This baffled me. In Aramaic the phrase “born again” can also be translated “born anew” or “born from above”. I don’t know which one of those phrases He means, but I’m assuming He means the first one. A physical rebirth. My forehead creases at the thought of it. “How is that even possible?” I ask. “A person can’t be born a second time. They can’t enter their mother’s womb and be born again.”
Jesus looked disappointed. “Nicodemus,” He said. “You are one of the leading scholars in Israel. I heard you lecture at Ben Gurion University just the other day. People are paying tons of money just for you to come and speak for an hour and a half. And yet, even you, don’t seem to understand what I mean by this. If you don’t understand earthly things, how I can explain heavenly things to you? You’ve lived thirty years on this earth, you understand quite a bit about the way the world works. But no one has ever been to heaven except for Me, the Son of Man, because I came from heaven. Just like the Israelites lifted up the serpent in the wilderness, so must the Son of Man be lifted up.”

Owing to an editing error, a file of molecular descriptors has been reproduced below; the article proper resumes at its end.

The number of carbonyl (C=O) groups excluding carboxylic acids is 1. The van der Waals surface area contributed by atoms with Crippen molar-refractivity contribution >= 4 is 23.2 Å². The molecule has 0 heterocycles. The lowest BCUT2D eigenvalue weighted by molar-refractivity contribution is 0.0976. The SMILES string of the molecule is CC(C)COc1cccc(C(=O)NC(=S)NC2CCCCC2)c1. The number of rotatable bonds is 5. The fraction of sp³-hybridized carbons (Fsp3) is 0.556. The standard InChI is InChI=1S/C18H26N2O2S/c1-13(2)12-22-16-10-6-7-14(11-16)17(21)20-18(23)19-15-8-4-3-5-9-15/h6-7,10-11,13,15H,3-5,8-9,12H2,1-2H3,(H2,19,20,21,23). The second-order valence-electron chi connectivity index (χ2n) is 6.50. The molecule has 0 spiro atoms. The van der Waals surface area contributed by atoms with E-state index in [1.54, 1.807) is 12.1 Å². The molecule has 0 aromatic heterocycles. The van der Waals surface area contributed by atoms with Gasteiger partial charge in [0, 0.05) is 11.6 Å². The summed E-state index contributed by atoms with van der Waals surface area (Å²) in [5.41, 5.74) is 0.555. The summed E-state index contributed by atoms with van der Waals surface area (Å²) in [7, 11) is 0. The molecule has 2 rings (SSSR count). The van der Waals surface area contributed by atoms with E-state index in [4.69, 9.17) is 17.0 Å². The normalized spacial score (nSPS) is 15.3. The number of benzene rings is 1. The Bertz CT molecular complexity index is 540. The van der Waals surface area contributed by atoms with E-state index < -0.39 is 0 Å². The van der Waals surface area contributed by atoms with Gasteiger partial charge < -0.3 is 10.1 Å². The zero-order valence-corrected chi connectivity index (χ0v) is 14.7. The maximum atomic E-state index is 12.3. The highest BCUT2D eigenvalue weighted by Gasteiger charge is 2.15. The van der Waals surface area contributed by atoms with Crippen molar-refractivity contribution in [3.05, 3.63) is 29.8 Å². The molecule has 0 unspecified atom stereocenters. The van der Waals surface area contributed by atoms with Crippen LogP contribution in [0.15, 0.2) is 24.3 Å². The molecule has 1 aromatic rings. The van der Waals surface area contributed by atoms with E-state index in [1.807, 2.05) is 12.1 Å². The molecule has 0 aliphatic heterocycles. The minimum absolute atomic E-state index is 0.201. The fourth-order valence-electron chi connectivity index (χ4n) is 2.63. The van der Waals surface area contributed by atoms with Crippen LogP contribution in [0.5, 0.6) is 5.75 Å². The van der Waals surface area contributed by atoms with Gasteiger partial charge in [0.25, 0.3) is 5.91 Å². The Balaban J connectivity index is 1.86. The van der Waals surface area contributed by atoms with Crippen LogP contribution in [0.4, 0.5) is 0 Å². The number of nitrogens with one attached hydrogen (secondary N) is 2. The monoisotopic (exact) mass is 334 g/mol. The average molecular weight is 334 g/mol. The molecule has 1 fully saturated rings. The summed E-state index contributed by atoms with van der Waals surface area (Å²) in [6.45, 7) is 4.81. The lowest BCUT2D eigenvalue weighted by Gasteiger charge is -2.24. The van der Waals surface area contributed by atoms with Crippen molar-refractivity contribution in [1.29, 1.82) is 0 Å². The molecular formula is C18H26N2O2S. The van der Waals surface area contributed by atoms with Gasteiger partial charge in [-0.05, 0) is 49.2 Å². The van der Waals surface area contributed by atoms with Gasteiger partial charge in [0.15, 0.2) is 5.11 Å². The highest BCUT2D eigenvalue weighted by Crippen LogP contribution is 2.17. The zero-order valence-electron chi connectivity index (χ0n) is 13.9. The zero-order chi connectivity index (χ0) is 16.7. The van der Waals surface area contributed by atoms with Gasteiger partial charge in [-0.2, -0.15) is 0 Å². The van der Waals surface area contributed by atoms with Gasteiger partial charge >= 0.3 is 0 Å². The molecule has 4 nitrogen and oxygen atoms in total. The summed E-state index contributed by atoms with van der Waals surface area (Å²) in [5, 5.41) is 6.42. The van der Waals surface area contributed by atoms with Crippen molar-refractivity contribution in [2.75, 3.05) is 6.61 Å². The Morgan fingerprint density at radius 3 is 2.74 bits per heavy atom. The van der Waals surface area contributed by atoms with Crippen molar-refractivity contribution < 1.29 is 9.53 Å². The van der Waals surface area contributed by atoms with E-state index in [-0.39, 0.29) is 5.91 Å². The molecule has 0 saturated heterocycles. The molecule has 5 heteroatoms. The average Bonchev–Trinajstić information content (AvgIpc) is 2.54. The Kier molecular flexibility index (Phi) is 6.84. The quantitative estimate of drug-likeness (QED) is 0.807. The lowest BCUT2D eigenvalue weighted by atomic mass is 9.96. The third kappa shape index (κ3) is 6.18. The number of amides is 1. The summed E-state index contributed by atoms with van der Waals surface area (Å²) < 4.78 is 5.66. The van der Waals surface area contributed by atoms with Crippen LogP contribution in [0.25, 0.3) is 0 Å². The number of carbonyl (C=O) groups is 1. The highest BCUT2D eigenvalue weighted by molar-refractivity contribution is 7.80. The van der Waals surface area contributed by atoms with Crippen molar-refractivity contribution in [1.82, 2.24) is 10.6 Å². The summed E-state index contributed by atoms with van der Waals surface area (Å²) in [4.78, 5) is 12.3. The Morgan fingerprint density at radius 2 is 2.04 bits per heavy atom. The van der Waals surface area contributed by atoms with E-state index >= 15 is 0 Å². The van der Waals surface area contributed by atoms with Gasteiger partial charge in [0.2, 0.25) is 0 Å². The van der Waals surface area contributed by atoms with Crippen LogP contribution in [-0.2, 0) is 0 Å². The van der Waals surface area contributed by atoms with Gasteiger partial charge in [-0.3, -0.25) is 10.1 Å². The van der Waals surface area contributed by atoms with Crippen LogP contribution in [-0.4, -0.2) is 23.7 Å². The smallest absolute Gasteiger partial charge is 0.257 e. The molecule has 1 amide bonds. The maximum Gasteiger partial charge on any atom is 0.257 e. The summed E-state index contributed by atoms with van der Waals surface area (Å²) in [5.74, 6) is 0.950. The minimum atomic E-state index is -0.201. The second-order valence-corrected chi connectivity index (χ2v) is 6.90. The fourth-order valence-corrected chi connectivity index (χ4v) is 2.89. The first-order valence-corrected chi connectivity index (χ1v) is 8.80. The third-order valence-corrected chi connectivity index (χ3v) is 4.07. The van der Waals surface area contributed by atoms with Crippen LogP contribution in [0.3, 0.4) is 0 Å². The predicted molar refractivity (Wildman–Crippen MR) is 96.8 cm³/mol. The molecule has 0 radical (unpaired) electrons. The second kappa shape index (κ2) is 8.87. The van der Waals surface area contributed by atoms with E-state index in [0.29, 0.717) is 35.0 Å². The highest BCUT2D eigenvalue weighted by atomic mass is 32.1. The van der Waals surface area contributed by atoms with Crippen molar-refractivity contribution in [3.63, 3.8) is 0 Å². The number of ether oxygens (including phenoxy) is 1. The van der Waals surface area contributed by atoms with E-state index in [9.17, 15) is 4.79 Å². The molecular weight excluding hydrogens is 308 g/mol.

Let’s just stop and pause right there. In the Hebrew Scriptures, there is a story that recounts a time in Israel’s history when God’s people went astray. Instead of being thankful for what they had, they complained and spoke out against God, and so God sent poisonous and dangerous snakes to bite them. The only way a person could be saved, was to look directly at a replica of it. When they did, even if it was only for a brief, wavering moment, strength would return to their bodies, and they would feel the sickness leaving them. I found it ironic that death came from the snake, but then life came from a replica of that same snake.